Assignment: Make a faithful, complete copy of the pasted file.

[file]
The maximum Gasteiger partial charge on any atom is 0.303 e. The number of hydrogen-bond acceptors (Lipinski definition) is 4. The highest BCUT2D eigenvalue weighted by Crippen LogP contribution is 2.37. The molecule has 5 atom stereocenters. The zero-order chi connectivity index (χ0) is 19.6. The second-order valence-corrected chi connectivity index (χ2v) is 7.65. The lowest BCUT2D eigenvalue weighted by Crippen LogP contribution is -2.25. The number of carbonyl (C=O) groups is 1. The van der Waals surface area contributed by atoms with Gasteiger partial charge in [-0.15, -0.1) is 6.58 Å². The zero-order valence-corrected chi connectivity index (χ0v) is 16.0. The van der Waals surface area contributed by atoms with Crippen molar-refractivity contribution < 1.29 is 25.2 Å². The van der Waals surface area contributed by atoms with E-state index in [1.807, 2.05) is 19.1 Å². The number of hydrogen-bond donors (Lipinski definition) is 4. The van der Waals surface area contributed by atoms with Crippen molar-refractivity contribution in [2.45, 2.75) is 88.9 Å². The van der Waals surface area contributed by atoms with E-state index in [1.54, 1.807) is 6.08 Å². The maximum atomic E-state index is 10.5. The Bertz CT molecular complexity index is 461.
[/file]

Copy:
The maximum Gasteiger partial charge on any atom is 0.303 e. The number of hydrogen-bond acceptors (Lipinski definition) is 4. The highest BCUT2D eigenvalue weighted by Crippen LogP contribution is 2.37. The molecule has 5 atom stereocenters. The zero-order chi connectivity index (χ0) is 19.6. The second-order valence-corrected chi connectivity index (χ2v) is 7.65. The lowest BCUT2D eigenvalue weighted by Crippen LogP contribution is -2.25. The number of carbonyl (C=O) groups is 1. The van der Waals surface area contributed by atoms with Gasteiger partial charge in [-0.15, -0.1) is 6.58 Å². The zero-order valence-corrected chi connectivity index (χ0v) is 16.0. The van der Waals surface area contributed by atoms with Crippen molar-refractivity contribution < 1.29 is 25.2 Å². The van der Waals surface area contributed by atoms with E-state index in [1.807, 2.05) is 19.1 Å². The number of hydrogen-bond donors (Lipinski definition) is 4. The van der Waals surface area contributed by atoms with Crippen molar-refractivity contribution in [2.45, 2.75) is 88.9 Å². The van der Waals surface area contributed by atoms with E-state index in [1.54, 1.807) is 6.08 Å². The maximum atomic E-state index is 10.5. The Bertz CT molecular complexity index is 461.